Opinion 21-117


September 9, 2021


Digest:         A judge may write a book review for a legal textbook and may retain the reviewed book in their personal library.


Rules:          22 NYCRR 100.1; 100.2; 100.2(A); 100.2©; 100.4(A)(1)-(3); 100.4(B); 100.4(D)(3); 100.4(H)(1); 100.4(H)(1)(a); 100.4(H)(2); Opinions 20-85; 19-101; 05-28; 97-133; 93-14.



 The publisher/editor of a legal textbook asked the inquiring full-time judge to review it and sent a complimentary copy of the textbook for this purpose. The judge expects the review will appear in a bar association journal later this year. The judge now asks if it is permissible to retain the reviewed book in the judge’s own personal library.


         A judge must uphold the judiciary’s integrity and independence (see 22 NYCRR 100.1), must always avoid even the appearance of impropriety (see 22 NYCRR 100.2), and must always act in a manner that promotes public confidence in the judiciary’s integrity and impartiality (see 22 NYCRR 100.2[A]). Further, a judge must not lend the prestige of judicial office to advance any private interests (see 22 NYCRR 100.2[C]). However, a judge may generally engage in extra-judicial activities such as writing, as long as doing so is not incompatible with judicial office and does not cast reasonable doubt on the judge’s capacity to act impartially as a judge, detract from the dignity of judicial office or interfere with proper performance of the judge’s judicial duties (see 22 NCYRR 100.4[A][1]-[3]; 100.4[B]). While a full-time judge may not be an “active participant of any business entity” (22 NYCRR 100.4[D][3]), they may nonetheless “receive compensation and reimbursement of expenses for the extra-judicial activities permitted by this Part” (22 NYCRR 100.4[H][1]), subject to certain limitations. For example, the “source of such payments” must not “give the appearance of influencing the judge’s performance of judicial duties or otherwise give the appearance of impropriety” (id.) and the compensation must “not exceed a reasonable amount nor shall it exceed what a person who is not a judge would receive for the same activity” (22 NYCRR 100.4[H][1][a]). In addition, a full-time judge must “report the date, place and nature of any activity for which the judge received compensation in excess of $150, and the name of the payor and the amount of compensation so received ... at least annually and shall be filed as a public document in the office of the clerk of the court on which the judge serves or other office designated by law” (22 NYCRR 100.4[H][2]).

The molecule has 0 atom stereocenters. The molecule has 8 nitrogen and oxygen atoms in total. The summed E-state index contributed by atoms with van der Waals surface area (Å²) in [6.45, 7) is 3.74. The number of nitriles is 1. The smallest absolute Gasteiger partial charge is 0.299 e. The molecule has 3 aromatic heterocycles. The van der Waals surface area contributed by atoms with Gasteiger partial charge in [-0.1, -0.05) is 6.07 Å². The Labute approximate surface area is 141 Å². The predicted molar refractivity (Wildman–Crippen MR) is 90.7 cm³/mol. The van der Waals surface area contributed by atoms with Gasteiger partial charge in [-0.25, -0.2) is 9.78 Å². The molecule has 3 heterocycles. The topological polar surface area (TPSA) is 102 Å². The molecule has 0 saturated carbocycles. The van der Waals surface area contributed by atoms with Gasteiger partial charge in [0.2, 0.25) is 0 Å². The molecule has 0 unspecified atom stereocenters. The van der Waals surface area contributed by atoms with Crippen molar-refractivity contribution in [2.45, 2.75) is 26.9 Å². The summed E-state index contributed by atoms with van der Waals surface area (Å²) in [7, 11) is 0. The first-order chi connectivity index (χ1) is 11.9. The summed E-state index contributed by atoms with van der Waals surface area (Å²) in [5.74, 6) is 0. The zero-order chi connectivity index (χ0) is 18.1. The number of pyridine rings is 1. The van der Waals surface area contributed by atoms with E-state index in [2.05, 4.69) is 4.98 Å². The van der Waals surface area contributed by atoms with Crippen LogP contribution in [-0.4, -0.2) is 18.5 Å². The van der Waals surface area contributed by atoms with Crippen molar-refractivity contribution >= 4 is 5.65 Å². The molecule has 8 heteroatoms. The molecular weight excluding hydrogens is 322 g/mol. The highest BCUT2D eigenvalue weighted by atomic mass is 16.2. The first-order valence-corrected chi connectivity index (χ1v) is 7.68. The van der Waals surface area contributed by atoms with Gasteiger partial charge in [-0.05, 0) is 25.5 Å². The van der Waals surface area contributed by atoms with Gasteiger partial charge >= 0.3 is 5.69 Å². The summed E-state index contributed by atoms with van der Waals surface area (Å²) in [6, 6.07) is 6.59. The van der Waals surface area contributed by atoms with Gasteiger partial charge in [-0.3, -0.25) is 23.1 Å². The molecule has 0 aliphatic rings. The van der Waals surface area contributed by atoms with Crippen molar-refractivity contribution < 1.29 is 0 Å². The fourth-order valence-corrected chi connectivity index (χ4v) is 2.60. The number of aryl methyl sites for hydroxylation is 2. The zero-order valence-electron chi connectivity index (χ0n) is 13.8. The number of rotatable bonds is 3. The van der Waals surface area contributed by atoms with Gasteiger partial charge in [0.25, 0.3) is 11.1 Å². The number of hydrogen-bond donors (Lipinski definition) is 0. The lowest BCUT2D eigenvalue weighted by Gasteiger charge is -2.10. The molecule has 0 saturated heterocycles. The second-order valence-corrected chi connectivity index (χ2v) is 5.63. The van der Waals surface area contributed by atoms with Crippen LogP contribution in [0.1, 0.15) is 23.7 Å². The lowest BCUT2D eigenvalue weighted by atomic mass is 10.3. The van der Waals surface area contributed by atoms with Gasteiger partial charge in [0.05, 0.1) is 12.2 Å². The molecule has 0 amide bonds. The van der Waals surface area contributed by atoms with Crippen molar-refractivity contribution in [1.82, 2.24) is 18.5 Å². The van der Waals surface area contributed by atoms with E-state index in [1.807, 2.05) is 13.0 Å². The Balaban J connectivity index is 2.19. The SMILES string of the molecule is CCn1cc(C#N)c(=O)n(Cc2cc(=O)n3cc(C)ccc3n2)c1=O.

It is well-settled that a judge may write and publish a book review, provided the judge does not authorize use of the review on the book jacket or elsewhere to promote sales of the book (see Opinions 20-85; 05-28; 97-133; 93-14). However, we have not previously addressed whether a judge may thereafter keep a complimentary copy of the book if provided by the author, editor, or publisher.


         We understand that authors and publishers commonly seek out experts in the field in which the book is published and offer them an advance copy of the book to be reviewed.1 Moreover, it is customary in academic publishing that a book, once reviewed, becomes the property of the reviewer and is generally added to their personal library.


         As a full-time judge “may receive compensation” for permissible extra-judicial activities (22 NYCRR 100.4[H][1]), and this judge is being offered the standard compensation for book reviewers, i.e. the opportunity to retain a complimentary copy of the reviewed book, we believe it is permissible (see 22 NYCRR 100.4[H][1][a]). Accordingly, after reviewing the book, the judge may keep the book in their personal library.


         Given this conclusion, we need not address the judge’s alternative suggestion of donating the book to a law library.


1 Although less relevant here, we note they may also send complimentary copies to newspapers and other media to request that the book be reviewed or mentioned (see e.g. Opinion 19-101).